Zero sum game between buyer and writer. Writer’s diagram is mirror image of buyer’s about X-axis. Writer receives premium income. Write call to hedge a receivable, I.e., covered call writing. Write put to hedge a payable.

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**A Lego set for FX hedging**

Six basic building blocks available for more complex hedges. Buy or sell forward. Buy or write a call. Buy or write a put.

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**Application of Lego set**

Option collar is an option portfolio comprised of long (short) call and short (long) put. Maturities are common but exercise prices may differ. What if there is a common exercise price = F, the forward rate pertaining to the common maturity of the options? Value of option collar must = zero. Option collar replicates forward contract.

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**Option collar (buy call, sell put; common X = F) or Buy Forward**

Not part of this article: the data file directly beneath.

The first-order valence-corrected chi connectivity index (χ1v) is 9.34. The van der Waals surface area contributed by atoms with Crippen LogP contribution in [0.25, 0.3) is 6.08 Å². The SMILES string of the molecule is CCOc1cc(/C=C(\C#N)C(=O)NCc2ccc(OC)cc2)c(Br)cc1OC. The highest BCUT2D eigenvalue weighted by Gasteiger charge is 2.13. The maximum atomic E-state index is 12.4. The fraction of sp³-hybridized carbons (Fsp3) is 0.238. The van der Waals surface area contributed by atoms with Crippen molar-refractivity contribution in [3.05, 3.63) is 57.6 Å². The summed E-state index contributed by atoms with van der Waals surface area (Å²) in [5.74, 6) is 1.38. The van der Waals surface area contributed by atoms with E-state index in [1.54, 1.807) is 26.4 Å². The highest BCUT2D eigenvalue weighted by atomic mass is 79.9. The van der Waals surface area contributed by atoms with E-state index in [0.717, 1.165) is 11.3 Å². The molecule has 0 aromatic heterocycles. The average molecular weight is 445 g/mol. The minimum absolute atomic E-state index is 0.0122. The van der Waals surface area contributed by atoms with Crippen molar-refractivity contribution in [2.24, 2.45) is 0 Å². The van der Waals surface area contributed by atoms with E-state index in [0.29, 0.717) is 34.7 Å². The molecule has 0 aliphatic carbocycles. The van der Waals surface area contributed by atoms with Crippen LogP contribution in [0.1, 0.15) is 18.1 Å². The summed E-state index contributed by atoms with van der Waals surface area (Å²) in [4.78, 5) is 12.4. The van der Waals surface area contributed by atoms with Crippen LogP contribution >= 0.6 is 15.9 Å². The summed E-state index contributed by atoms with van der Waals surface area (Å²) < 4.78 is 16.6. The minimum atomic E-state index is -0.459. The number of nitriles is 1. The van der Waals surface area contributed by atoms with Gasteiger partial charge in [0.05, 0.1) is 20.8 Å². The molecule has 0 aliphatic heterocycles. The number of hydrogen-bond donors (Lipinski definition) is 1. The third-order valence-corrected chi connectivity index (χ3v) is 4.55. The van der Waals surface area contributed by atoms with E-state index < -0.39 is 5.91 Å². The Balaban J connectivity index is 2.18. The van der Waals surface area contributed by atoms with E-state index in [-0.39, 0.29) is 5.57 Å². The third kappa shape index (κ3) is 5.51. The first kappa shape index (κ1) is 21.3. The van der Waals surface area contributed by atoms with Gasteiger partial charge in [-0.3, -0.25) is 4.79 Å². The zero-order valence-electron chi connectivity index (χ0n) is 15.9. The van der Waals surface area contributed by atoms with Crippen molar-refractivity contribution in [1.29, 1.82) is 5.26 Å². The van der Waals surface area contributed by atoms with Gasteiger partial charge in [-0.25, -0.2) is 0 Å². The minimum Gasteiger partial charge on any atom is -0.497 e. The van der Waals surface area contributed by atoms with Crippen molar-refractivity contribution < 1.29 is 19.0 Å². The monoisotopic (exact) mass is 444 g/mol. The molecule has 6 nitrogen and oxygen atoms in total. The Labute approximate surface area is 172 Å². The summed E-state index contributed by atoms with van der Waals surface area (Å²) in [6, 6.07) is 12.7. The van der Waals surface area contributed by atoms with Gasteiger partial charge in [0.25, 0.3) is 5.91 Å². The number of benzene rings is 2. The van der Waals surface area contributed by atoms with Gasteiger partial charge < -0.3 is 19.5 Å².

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**Linkage between forward and options**

Forward contract is an option collar. Buy forward = buy call, sell put with X = F. Sell forward = sell call, buy put with X = F. Value of option collar = 0. What if X not = F? Put-Call-Forward Parity Theorem

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**Put Call Forward Parity (graph)**

S X F

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**Put Call Forward Parity**

C, P = Call and Put premiums R = domestic risk-free rate

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**Put-Call Forward Parity Example**

1-year contracts on sterling, PS. F = C$2.50; X = C$2.40; T = 1 year R (riskless Canadian rate) 5% quoted CC Via equation, C-P = C$0.095 If P = C$0.05 then C = C$0.145. If C = C$0.20 then P = C$0.105.

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**FX Bid-Ask Spread Bank is willing to buy FX at Bid.**

Bank is willing to sell at (is asking) Ask. Terms adopt bank’s perspective. Hedging firm must buy FX at higher Ask and sell FX at low Bid. Buying one currency means selling the other currency. Implies: Bid in one currency is the Ask of the other currency.